- Many bug bounty programs hosted on well-known platforms restrict the disclosure of bugs.
Taking into account the factors discussed (vendor postures toward bug reports, bounty amounts, response times, etc.), security researchers or bounty hunters can better manage their expectations and identify the most and least favorable wallets for bug hunting. However, it is important to note that this analysis is based on a single report, and therefore might not be entirely representative of a project’s overall approach to handling bug reports. A more comprehensive assessment would require examining multiple reports over time. Nonetheless, this case study highlights the potential of bounty programs as an excellent tool for improving security when utilized effectively.
EIP-712 defines a way to cryptographically hash and sign a typed JSON data structure. Particularly, this EIP features an
EIP712Domain data type present in every EIP-712 signed object, which declares the following fields:
- name: the user-readable name of the signing domain, i.e. the name of the DApp or the protocol.
- version the current major version of the signing domain. Signatures from different versions are not compatible.
- chainId: the EIP-155 chain id. The user-agent should refuse signing if it does not match the currently active chain.
- verifyingContract: the address of the contract that will verify the signature. The user-agent may do contract-specific phishing prevention.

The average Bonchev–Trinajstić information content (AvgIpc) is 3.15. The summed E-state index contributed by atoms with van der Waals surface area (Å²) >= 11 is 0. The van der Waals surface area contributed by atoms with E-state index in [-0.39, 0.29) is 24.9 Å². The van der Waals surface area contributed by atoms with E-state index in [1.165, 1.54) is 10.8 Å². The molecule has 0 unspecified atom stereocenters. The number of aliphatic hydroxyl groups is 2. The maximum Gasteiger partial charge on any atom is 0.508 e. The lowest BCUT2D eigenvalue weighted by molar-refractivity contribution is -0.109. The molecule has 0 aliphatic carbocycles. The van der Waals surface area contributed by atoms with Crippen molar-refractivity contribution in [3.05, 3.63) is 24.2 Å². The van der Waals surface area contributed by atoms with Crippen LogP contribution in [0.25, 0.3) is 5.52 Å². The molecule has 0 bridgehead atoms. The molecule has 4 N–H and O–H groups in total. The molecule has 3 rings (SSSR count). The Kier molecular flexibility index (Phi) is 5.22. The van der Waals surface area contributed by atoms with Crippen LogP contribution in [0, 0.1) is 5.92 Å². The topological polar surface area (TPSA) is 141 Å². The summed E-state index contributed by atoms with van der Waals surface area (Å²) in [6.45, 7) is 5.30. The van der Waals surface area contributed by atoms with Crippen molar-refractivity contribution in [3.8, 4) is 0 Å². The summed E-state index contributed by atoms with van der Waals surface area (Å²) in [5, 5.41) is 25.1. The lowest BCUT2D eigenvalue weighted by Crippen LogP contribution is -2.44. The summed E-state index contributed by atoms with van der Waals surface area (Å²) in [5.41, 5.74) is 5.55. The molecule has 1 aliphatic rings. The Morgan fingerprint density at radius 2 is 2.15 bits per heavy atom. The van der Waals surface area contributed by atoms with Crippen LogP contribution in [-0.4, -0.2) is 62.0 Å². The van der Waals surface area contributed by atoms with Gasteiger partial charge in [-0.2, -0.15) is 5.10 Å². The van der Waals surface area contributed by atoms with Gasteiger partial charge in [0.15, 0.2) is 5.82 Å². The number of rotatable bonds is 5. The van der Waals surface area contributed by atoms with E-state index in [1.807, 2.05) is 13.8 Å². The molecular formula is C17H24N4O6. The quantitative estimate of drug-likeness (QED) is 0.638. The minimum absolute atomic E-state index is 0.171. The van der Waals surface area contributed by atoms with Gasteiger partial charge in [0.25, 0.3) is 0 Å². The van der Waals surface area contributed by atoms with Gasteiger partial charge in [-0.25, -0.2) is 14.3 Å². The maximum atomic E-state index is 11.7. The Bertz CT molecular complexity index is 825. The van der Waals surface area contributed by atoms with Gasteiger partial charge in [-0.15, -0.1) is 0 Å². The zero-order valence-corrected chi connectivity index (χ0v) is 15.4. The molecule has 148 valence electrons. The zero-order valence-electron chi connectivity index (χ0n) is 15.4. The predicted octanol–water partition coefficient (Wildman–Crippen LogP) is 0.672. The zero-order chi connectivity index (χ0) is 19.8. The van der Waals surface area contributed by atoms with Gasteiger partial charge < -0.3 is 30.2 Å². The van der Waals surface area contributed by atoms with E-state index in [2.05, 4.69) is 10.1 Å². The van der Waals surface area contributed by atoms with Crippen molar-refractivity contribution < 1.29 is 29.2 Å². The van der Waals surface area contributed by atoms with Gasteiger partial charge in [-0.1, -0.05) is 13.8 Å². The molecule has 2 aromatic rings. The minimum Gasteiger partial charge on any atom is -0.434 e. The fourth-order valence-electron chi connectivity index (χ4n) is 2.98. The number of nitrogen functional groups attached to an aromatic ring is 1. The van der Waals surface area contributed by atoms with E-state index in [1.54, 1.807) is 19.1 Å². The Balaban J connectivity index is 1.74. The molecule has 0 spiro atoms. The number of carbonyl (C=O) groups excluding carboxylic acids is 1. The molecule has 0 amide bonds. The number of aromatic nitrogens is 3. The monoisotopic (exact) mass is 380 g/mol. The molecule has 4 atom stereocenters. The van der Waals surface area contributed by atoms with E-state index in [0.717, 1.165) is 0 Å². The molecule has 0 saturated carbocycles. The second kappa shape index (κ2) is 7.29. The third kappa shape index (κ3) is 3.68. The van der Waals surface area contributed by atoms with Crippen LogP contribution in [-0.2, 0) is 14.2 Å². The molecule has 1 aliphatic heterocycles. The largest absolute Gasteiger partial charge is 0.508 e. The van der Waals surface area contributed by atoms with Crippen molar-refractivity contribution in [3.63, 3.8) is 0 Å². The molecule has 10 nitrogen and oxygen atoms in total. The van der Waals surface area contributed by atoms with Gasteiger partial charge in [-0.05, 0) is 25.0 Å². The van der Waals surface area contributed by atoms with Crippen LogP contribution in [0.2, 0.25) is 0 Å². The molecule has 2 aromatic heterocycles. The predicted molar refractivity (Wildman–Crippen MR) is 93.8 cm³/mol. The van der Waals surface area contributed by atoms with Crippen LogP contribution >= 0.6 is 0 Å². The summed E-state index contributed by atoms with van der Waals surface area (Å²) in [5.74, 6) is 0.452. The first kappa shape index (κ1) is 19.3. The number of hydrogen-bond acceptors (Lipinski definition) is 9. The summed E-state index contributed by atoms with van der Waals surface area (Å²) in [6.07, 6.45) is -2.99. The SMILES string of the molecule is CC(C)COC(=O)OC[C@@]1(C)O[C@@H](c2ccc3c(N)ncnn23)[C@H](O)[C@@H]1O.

- salt: a disambiguating salt
Most wallets failed to comply with the following directive when signing EIP-712 structures:
The user-agent should refuse signing if it does not match the currently active chain.
Plus, none of the wallets tested alerted the user when signing an EIP-712 object for a different chainId than the one selected.
A malicious DApp could potentially deceive users into signing EIP-712 objects for an EVM chain that differs from the one they intend to interact with.
Impact and Attack Scenarios
By obtaining signatures for arbitrary chains, adversaries can secure authorization for a specific protocol on a network of their preference. The consequences of such actions depend on the application and may result in a monetary loss.
EIP-712 is mostly used to sign typed structures off-chain, which can subsequently be validated on-chain to grant allowances for specific protocols. Therefore, a malicious DApp or phishing campaign could leverage this implementation weakness to gain allowance to a certain protocol on an arbitrary chain. The attack entails tricking victims into signing an EIP-712 typed data object containing the
chainId of the attacker’s choice in the
EIP712Domain struct. Upon acquiring a signed permit or approval for the target chain, the attacker could, for example, withdraw liquidity or execute unauthorized token transfers.
How to test the chainId validation issue on browser extensions
Coinspect adapted the Metamask Test DApp to provide the essential features necessary to test the present issue on browser extension wallets. The repository and setup instructions for the modified test DApp can be found at https://github.com/coinspect/test-dapp-eip-712.
How to test the chainId validation issue on mobile apps
Coinspect has forked WalletConnect Example DApp and modified it to provide extra signature verification details. The repository along with the instructions to set up the forked test DApp are located at: https://github.com/coinspect/walletconnect-dapp-eip712-test.